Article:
As we can see from the list above 9 out of 10 intelligence characteristics are also very important for the game chess. From that we can make a conclusion that in order to be a strong chess player, one needs to possess a higher than average level of intelligence. But does that mean that a good chess player must have a high IQ score? That all depends on how accurately and reliably can IQ test measure one's intellectual abilities. Many scientists debate whether or not  an IQ test is actually an accurate enough measure of intelligence since it estimates IQ based on many false assumptions. Some scientists dispute the idea of IQ entirely since they believe that it is impossible to evaluate one's intelligence based solely on standardized tests.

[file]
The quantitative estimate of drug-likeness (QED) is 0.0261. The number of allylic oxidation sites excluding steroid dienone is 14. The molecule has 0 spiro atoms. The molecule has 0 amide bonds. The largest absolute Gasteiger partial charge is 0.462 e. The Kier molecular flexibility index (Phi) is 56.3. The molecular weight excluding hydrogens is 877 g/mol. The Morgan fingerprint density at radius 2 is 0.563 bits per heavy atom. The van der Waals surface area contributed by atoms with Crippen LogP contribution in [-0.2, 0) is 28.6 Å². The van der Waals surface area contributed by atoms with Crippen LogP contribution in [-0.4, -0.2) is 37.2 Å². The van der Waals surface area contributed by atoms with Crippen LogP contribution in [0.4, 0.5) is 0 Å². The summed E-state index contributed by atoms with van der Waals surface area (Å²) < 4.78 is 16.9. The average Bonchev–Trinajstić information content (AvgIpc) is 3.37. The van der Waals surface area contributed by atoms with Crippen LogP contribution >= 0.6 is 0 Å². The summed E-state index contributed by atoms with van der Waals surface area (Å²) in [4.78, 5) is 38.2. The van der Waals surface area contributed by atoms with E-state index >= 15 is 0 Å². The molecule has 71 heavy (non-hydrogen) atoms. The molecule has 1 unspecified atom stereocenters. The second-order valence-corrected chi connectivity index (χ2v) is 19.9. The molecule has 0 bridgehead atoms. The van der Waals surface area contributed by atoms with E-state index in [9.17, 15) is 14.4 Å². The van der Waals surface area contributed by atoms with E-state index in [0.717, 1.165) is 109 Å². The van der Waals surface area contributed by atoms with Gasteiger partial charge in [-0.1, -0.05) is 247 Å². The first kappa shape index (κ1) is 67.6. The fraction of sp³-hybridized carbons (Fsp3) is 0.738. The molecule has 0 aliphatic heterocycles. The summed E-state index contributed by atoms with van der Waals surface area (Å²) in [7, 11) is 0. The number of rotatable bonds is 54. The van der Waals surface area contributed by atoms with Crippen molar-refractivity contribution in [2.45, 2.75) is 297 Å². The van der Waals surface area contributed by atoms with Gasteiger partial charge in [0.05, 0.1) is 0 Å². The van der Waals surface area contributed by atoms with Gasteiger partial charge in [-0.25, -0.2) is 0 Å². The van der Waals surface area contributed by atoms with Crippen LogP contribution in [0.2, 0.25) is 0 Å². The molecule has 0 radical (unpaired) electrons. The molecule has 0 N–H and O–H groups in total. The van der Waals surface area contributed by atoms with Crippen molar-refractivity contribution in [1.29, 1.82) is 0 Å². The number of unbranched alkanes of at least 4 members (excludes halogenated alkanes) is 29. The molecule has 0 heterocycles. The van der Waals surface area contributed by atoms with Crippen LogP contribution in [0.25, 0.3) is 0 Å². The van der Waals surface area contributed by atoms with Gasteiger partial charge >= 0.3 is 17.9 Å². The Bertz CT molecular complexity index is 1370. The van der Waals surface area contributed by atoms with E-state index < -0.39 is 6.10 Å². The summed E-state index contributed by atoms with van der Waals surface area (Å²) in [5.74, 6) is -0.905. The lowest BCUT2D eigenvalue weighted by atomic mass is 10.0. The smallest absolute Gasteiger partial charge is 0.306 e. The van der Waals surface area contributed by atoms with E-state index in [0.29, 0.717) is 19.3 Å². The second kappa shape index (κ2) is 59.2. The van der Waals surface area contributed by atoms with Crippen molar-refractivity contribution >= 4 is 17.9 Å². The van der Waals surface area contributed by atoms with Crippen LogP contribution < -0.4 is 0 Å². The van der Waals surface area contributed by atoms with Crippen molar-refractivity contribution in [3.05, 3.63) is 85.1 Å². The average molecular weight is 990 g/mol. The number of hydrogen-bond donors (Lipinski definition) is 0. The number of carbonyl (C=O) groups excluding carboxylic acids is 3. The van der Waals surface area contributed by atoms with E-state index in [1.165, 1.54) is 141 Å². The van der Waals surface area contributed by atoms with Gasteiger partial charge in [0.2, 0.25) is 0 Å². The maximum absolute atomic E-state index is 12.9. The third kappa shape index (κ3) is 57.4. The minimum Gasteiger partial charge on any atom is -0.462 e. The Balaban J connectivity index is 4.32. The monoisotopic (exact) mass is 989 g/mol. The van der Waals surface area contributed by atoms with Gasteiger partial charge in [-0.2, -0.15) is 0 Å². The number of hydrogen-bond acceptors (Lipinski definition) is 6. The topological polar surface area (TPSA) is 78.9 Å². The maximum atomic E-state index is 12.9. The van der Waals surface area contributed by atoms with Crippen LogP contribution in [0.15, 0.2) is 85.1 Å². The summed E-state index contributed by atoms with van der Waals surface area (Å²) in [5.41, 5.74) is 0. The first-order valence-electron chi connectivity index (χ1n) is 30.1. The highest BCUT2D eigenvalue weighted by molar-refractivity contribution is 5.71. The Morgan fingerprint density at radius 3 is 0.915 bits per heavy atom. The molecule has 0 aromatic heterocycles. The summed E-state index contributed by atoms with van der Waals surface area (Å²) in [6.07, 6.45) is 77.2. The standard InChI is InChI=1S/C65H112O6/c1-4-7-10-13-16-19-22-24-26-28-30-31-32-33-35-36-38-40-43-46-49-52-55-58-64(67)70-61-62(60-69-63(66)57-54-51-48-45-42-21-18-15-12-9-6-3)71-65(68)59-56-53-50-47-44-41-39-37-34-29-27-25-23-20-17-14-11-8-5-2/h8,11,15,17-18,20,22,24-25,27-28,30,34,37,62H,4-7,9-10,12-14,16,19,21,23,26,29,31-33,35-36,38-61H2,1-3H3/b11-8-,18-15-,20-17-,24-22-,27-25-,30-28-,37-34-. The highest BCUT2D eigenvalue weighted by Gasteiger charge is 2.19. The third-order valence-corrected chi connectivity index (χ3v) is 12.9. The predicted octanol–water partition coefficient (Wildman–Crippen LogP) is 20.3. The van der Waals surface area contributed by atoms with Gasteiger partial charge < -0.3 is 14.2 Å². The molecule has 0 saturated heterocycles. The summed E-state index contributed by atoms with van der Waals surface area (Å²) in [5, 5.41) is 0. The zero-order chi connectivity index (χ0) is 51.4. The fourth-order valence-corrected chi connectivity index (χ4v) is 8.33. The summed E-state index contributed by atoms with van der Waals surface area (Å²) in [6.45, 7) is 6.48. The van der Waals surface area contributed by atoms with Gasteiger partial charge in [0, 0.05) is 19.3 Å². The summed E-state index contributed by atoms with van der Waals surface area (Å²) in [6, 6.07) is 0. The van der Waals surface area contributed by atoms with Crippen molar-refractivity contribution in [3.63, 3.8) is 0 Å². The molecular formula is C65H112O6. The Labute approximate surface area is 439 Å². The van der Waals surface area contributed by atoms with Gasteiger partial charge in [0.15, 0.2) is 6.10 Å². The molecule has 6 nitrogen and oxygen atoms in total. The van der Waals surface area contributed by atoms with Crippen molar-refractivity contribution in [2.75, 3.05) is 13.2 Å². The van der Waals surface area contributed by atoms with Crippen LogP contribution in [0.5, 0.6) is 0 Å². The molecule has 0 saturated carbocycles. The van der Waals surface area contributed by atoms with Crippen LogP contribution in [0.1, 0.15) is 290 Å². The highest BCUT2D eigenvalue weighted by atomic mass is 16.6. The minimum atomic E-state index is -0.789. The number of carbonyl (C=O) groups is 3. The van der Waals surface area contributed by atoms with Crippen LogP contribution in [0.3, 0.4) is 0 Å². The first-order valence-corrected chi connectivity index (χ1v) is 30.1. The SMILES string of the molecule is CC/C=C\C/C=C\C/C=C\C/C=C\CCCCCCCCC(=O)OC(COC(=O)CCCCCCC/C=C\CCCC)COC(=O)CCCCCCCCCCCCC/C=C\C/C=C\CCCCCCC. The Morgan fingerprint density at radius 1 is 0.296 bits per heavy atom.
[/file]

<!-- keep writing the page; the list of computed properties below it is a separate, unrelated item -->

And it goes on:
As of my opinion, I believe that IQ test is not an accurate measure of intelligence, it's only a measure of how well a person can take  specific test (a skill which can be learned). Therefore, making a statement that a person with high IQ will necessarily be a strong chess player or a person with high ELO will have high IQ score is not correct.

Here is the IQ Chart from Levitt's Genius in Chess:

IQ 185  High natural neuro-kinesthetic control; high curiosity drive; anti trivia; in a hurry

IQ 180  New creation

IQ 175  Knows intelligent (and right!)

IQ 165  Formalization; beginnings of self confidence; less hiding

IQ 160  Interest in logic; paranoia; minor creation; recognizes good work; art; music

IQ 150  Trivial formalization

IQ 145  Below this level and often above is everywhere found a slavery to conditioning